The Eagle Has Landed 2

The Eagle Has Landed


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As soon as the Lunar Module had touched down, Armstrong and Aldrin began to check the Module to determine whether or not to stay or whether to lift off and re-join Collins orbiting above in Columbia. Seven minutes later they were given the go-ahead from mission control to ‘Stay a little longer before making such a decision. Aldrin described what they saw on the moon as they looked through the spacecraft window “It looks like a collection of every variety of shape, angularity, granularity… a collection of just about every kind of rock”, “Colour depends on what angle you’re looking at…. rocks and boulders seem as though they’re going to have some interesting colours”.

Armstrong then began reporting to mission control about the final moments of the landing and what he could see of the landing site and said he could see a hill about a mile ahead… “and literally thousands of craters” He came through again “the colour of the surface is grey, very white, and then chalky grey as I look further out. It’s considerably darker grey as I look towards the Sun”. Then Armstrong gave man’s first description of the Earth from the surface of the moon, “its big and bright and beautiful” By 7.30pm the crew of Eagle were eating their first meal on the moon prior to starting preparations for the first moon walk.


Then, after the meal, the two astronauts began the task of getting into their moon suits. These suits need to be flexible to allow the wearer to walk, lift and bend, but they also had to be tough enough to protect the astronauts from any sharp rocks should they fall. The suits were fitted with a cooling system, next to the skin, which circulated water through a network of tubes. The outside of the suit was made of inter-leaving layers of aluminium and coated nylon and Teflon fabric. The plastic helmet had a gold coated visor which afforded protection against micro meteorites, thermal radiation and ultraviolet/infra-red rays.

The suit was very heavy but owing to the moon’s low gravity it weighed only about 18 percent of its weight on earth, enabling the astronauts to work with comparative ease, this done they waited for mission control to give them the go-ahead to step out of the lunar module onto the surface of the moon. Permission was given and Armstrong began the cabin depress, the time was 10.36EDT and as the minutes ticked away Armstrong’s reports to mission control got more and more excited, then as he opened the hatch and climbed out onto the ladder he started to describe the scene as he slowly climbed down rung by rung and then he was finally on the last step. “I’m on the foot of the ladder… the Lunar Module foot pads are only depressed in the surface about one or two inches,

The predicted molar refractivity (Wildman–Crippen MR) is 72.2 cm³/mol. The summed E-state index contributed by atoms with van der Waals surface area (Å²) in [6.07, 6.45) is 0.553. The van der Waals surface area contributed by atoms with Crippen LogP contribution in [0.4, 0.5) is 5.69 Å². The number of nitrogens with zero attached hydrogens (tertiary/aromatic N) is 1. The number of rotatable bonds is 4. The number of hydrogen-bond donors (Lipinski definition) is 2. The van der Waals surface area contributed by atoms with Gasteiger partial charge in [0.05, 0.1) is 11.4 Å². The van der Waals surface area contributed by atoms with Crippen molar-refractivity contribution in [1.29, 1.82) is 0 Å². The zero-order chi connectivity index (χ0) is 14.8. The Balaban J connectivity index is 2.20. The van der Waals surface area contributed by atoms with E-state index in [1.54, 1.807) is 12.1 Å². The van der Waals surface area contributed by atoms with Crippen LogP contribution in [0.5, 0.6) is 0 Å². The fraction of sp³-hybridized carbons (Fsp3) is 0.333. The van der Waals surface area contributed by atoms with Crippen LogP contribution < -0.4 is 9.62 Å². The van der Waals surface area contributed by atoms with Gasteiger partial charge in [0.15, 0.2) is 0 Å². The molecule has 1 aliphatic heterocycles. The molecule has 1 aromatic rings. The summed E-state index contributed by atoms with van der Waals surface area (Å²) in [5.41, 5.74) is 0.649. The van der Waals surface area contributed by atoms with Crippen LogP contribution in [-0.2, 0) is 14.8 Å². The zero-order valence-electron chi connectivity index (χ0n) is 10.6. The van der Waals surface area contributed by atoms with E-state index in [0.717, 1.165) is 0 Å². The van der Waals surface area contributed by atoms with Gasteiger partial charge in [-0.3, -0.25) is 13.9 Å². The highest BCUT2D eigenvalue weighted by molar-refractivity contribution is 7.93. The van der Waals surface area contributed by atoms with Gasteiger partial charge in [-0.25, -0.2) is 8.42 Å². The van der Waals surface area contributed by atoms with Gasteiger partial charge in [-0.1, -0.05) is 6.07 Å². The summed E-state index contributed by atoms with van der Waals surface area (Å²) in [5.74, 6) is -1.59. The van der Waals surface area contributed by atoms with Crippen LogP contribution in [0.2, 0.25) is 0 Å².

Although the surface appears to be very fine, fine grained, as you get close to it… I’m going to step off the lunar module now… That’s one small step for man, one giant leap for mankind”.

Although his message was amended in the official record to read “one small step for a man” it in no way diminished its emotional impact. It was 20.56 pm EDT and he then stepped upon the moon.


As Armstrong stood upon the surface of the moon he began to describe the scene around him, ” we are in a crater the size of a football pitch…. it looks beautiful from here the Sea of Tranquillity base.” Then Buzz Aldrin handed down a camera which Armstrong fastened to his chest. At this time as he was busy taking photographs, the photograph of the earth which was used for the GB 1984 Greenwich stamp was taken during the Apollo 11 mission.

Mission control wanted him to collect samples of the lunar soil, which he then did. About 20 minutes later. Buzz Aldrin stepped down onto the surface to join Armstrong. After taking more photographs the two astronauts began to get soil and rock samples into boxes and put them into the lunar module. Altogether they collected 22 kilograms (48 lb) of rock and soil samples, then Armstrong set up a TV camera so that the lunar module’s leg could be seen and then he unveiled a plaque that was attached to the Lunar Module’s leg.


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